Into the Mist: The Story of the Empress of Ireland by Anne RenaudInto the Mist: The Story of the Empress of Ireland by Anne Renaud

Into the Mist: The Story of the Empress of Ireland

byAnne Renaud

Paperback | October 29, 2010

Pricing and Purchase Info

$14.99

Earn 75 plum® points
Quantity:

Ships within 1-3 weeks

Ships free on orders over $25

Not available in stores

about

From 1906 to 1914, the Empress of Ireland, one of the fastest and most elegant liners of the Edwardian era, graced the waters of the Atlantic Ocean. Remembered primarily for sinking in only 14 minutes in the St. Lawrence River and for having a greater loss of passenger life than the Titanic, the Empress's true legacy is the significant role it played in the building of Canada.

During the ship's many crossings between Canada and England, it ferried royalty, politicians, scientists, authors, actors, captains of industry, and military servicemen aboard its decks, but most important, it carried more than 115,000 hopeful immigrants who left Europe to build new lives on Canadian soil.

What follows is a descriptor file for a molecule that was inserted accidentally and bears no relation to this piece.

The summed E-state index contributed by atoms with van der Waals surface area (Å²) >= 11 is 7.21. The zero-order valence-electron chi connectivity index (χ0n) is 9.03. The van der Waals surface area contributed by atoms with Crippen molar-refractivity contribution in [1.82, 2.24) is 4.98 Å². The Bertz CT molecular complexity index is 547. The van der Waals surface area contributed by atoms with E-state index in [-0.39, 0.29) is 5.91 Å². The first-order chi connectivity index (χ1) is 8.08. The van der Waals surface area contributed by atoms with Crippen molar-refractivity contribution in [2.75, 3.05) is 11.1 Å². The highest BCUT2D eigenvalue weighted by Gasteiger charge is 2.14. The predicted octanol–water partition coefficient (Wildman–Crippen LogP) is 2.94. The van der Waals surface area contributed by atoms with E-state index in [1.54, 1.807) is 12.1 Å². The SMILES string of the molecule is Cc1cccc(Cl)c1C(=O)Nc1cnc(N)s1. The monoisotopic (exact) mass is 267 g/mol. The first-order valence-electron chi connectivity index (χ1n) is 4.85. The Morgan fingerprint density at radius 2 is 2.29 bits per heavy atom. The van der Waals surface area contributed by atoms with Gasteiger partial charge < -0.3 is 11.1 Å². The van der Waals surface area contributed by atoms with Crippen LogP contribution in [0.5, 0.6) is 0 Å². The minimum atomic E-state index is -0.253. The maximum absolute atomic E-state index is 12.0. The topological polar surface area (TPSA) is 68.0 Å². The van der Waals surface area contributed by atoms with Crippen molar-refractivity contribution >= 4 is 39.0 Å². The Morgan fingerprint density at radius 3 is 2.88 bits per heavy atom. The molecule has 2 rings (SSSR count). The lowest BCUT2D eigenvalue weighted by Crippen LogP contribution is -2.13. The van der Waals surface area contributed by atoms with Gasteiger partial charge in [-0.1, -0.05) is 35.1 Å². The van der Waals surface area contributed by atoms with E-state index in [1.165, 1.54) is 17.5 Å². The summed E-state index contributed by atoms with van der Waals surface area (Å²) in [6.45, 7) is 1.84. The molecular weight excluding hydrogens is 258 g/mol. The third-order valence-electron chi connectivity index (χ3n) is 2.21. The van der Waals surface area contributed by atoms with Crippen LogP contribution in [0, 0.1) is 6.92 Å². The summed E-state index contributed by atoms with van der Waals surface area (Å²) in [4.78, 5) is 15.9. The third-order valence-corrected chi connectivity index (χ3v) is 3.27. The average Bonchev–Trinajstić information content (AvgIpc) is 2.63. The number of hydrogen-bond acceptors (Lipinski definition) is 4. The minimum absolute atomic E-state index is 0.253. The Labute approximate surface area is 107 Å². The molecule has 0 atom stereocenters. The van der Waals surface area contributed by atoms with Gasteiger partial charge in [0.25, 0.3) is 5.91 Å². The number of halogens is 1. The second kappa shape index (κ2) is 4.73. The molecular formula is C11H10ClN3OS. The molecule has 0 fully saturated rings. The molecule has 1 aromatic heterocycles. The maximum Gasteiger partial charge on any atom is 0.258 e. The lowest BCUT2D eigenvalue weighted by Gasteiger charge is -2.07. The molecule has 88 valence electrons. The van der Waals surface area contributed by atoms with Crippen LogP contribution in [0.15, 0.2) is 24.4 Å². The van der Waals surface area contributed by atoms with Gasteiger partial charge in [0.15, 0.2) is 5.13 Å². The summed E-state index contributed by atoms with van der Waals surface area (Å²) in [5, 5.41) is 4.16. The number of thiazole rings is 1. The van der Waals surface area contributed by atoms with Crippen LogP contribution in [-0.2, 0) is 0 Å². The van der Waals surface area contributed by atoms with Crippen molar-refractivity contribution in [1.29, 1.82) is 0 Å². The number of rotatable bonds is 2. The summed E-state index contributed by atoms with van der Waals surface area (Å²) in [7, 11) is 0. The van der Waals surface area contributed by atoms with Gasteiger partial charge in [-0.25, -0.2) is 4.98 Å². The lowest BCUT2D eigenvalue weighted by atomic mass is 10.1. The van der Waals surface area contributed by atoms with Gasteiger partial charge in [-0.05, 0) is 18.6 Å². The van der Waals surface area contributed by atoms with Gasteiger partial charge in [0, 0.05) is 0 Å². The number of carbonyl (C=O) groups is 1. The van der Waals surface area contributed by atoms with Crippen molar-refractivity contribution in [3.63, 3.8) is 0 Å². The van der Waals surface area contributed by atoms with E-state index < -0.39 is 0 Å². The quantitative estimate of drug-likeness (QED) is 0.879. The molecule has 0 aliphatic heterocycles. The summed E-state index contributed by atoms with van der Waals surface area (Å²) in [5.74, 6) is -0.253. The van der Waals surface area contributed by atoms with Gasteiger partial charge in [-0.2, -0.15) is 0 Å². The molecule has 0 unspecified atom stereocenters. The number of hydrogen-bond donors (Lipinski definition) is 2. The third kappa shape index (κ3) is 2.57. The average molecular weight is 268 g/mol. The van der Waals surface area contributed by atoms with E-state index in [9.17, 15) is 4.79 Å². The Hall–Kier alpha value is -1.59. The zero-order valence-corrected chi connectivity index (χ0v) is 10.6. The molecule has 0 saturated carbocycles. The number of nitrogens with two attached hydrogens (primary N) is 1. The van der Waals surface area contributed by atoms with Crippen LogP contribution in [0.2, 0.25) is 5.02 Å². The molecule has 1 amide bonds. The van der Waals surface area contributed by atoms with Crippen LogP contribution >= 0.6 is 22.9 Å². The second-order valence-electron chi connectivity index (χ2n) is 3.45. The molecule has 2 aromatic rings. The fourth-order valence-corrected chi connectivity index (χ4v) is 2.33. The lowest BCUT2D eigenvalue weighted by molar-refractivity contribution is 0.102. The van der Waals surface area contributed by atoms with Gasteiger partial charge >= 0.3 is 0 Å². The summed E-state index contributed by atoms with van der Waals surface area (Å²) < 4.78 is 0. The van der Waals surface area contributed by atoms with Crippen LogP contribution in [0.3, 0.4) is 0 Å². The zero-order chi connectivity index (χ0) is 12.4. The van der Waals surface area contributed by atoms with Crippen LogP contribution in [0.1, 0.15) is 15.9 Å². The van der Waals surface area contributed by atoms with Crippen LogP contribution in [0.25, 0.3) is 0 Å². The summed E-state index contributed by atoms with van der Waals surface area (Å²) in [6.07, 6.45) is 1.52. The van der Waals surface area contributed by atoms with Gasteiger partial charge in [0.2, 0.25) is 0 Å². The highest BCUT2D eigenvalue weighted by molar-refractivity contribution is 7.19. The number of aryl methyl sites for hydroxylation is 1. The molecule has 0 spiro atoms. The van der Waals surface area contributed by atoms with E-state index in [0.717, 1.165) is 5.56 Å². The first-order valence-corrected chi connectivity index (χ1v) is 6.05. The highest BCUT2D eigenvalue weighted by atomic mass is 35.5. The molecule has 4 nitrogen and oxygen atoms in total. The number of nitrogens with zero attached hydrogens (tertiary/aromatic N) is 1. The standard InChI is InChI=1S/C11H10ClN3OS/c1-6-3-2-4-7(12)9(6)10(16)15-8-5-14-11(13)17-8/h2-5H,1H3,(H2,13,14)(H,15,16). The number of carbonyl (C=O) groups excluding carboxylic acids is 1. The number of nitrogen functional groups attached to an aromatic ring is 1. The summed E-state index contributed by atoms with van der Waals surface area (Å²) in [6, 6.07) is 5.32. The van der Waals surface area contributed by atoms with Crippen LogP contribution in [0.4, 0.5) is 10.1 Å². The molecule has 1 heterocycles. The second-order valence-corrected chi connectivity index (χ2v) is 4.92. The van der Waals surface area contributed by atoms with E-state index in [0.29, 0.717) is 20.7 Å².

Into the Mist is the story of the Empress of Ireland, of the many people who walked its decks, and how, in the early morning of May 29, 1914, it came to rest on the bottom of the St. Lawrence River.

Anne Renaud's previous books for young people include Pier 21: Stories from Near and Far, Island of Sorrow: The Story of Grosse Île, and A Bloom of Friendship: The Story of the Canadian Tulip Festival. Her books have been shortlisted for numerous honours, including the Silver Birch Award, the Red Maple Award, and the Red Cedar Award. S...
Loading
Title:Into the Mist: The Story of the Empress of IrelandFormat:PaperbackDimensions:112 pages, 8 × 8 × 0.25 inPublished:October 29, 2010Publisher:DundurnLanguage:English

The following ISBNs are associated with this title:

ISBN - 10:1554887593

ISBN - 13:9781554887590

Reviews

Editorial Reviews

The many photographs and historical documents, such as advertisements and newspaper headlines, included in the book help the reader visualize the period, so that by the time the sinking is described, its tragedy seems all the more profound.

- Montreal Review of Books